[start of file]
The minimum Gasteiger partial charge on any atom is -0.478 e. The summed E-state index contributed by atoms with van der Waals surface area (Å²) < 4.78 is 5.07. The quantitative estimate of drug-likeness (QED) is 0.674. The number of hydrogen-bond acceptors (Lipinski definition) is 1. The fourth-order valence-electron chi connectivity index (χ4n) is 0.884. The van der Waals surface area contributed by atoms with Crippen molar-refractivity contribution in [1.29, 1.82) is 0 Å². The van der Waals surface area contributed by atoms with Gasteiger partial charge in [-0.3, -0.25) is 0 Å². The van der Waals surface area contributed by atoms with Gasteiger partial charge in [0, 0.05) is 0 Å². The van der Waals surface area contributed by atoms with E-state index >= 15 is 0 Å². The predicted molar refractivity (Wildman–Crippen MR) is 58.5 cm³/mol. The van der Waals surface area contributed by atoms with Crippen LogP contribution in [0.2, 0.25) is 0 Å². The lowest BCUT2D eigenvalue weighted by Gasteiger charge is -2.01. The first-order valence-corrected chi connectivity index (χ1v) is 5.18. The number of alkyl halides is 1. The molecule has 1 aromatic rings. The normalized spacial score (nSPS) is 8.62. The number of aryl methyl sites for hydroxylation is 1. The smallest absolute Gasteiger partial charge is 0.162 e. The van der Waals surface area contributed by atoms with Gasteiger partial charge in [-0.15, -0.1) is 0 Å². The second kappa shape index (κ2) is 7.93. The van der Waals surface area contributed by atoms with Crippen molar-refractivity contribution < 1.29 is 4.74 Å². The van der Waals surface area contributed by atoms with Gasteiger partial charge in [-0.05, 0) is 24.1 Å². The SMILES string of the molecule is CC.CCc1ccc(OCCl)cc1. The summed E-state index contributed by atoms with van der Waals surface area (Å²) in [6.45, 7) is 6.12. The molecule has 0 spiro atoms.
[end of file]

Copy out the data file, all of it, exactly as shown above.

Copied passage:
The minimum Gasteiger partial charge on any atom is -0.478 e. The summed E-state index contributed by atoms with van der Waals surface area (Å²) < 4.78 is 5.07. The quantitative estimate of drug-likeness (QED) is 0.674. The number of hydrogen-bond acceptors (Lipinski definition) is 1. The fourth-order valence-electron chi connectivity index (χ4n) is 0.884. The van der Waals surface area contributed by atoms with Crippen molar-refractivity contribution in [1.29, 1.82) is 0 Å². The van der Waals surface area contributed by atoms with Gasteiger partial charge in [-0.3, -0.25) is 0 Å². The van der Waals surface area contributed by atoms with Gasteiger partial charge in [0, 0.05) is 0 Å². The van der Waals surface area contributed by atoms with E-state index >= 15 is 0 Å². The predicted molar refractivity (Wildman–Crippen MR) is 58.5 cm³/mol. The van der Waals surface area contributed by atoms with Crippen LogP contribution in [0.2, 0.25) is 0 Å². The lowest BCUT2D eigenvalue weighted by Gasteiger charge is -2.01. The first-order valence-corrected chi connectivity index (χ1v) is 5.18. The number of alkyl halides is 1. The molecule has 1 aromatic rings. The normalized spacial score (nSPS) is 8.62. The number of aryl methyl sites for hydroxylation is 1. The smallest absolute Gasteiger partial charge is 0.162 e. The van der Waals surface area contributed by atoms with Gasteiger partial charge in [-0.15, -0.1) is 0 Å². The second kappa shape index (κ2) is 7.93. The van der Waals surface area contributed by atoms with Crippen molar-refractivity contribution < 1.29 is 4.74 Å². The van der Waals surface area contributed by atoms with Gasteiger partial charge in [-0.05, 0) is 24.1 Å². The SMILES string of the molecule is CC.CCc1ccc(OCCl)cc1. The summed E-state index contributed by atoms with van der Waals surface area (Å²) in [6.45, 7) is 6.12. The molecule has 0 spiro atoms.